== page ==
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1 September 2007 Rapid Assay for Detecting Enhanced Atrazine Degradation in Soil
DALE L. SHANER, W. Brien Henry, L. Jason Krutz, Brad Hanson
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Atrazine is widely used to control broadleaf weeds and grasses in corn, sorghum, and sugarcane. Field persistence data published before 1995 showed that the average half-life of atrazine in soil was 66 d, and farmers expect to achieve weed control with a single application for the full season. However, reports of enhanced atrazine degradation in soil from fields that have a history of atrazine applications are increasing. A rapid laboratory assay was developed to screen soils for enhanced atrazine degradation. Soil (50 g) was placed in a 250 ml glass jar and treated with 7.5 ml of water containing atrazine (5 µg ai ml−1) and capped with a Teflon-lined lid. The assay was conducted at room temperature (25 C). Soil subsamples (1.5 to 3 g) were removed at 0, 1, 2, 4, 8, and 16 d after treatment and extracted with an equal weight of water (wt/vol). The atrazine in the water extract was assayed with high-pressure liquid chromatography (HPLC). The half-life of atrazine in soils with a history of use was ≤ 1.5 d, whereas the half-life in soils with no history of atrazine use was > 8 d. The advantages of this assay are (1) the ease of set up; (2) the rapidity of extraction, and (3) the simplicity of the quantification of the atrazine.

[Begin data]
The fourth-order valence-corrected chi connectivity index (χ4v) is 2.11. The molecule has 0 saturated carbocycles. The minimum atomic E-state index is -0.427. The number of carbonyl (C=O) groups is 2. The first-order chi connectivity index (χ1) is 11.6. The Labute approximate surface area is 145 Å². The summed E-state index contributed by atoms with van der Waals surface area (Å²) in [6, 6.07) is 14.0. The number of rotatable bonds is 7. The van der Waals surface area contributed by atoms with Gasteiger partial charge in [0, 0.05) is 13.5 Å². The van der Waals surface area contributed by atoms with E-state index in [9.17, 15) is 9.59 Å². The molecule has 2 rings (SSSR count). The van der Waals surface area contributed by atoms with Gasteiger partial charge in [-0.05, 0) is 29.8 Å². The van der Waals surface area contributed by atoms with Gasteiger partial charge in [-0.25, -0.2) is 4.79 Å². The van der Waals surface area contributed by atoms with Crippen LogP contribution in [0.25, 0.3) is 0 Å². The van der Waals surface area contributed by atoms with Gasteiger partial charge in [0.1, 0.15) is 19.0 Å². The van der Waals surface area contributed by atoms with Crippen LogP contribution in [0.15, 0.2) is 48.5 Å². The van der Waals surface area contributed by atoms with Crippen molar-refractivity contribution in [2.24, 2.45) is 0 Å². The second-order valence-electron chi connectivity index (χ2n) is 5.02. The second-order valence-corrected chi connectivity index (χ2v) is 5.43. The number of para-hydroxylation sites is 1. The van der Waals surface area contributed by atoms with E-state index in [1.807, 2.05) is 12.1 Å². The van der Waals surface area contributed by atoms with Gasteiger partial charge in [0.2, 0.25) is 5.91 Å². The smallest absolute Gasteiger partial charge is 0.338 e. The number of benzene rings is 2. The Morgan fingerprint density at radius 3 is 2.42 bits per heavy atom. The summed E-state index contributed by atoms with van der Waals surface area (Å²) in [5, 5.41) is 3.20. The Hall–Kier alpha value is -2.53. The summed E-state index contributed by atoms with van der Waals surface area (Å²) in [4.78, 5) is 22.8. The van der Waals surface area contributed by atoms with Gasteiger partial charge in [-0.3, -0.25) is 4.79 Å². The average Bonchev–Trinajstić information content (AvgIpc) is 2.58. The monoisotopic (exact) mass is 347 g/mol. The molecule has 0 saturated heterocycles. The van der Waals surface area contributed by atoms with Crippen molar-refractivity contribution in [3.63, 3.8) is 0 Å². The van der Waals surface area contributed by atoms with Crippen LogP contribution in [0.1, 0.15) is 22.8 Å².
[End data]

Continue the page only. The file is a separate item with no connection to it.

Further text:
Nomenclature: Atrazine; corn, Zea mays L; sorghum, Sorghum bicolor (L.) Moench; sugarcane, Saccharum officinarum L.

DALE L. SHANER, W. Brien Henry, L. Jason Krutz, and Brad Hanson "Rapid Assay for Detecting Enhanced Atrazine Degradation in Soil," Weed Science 55(5), 528-535, (1 September 2007).
Received: 16 January 2007; Accepted: 1 April 2007; Published: 1 September 2007
Accelerated degradation
microbial metabolism
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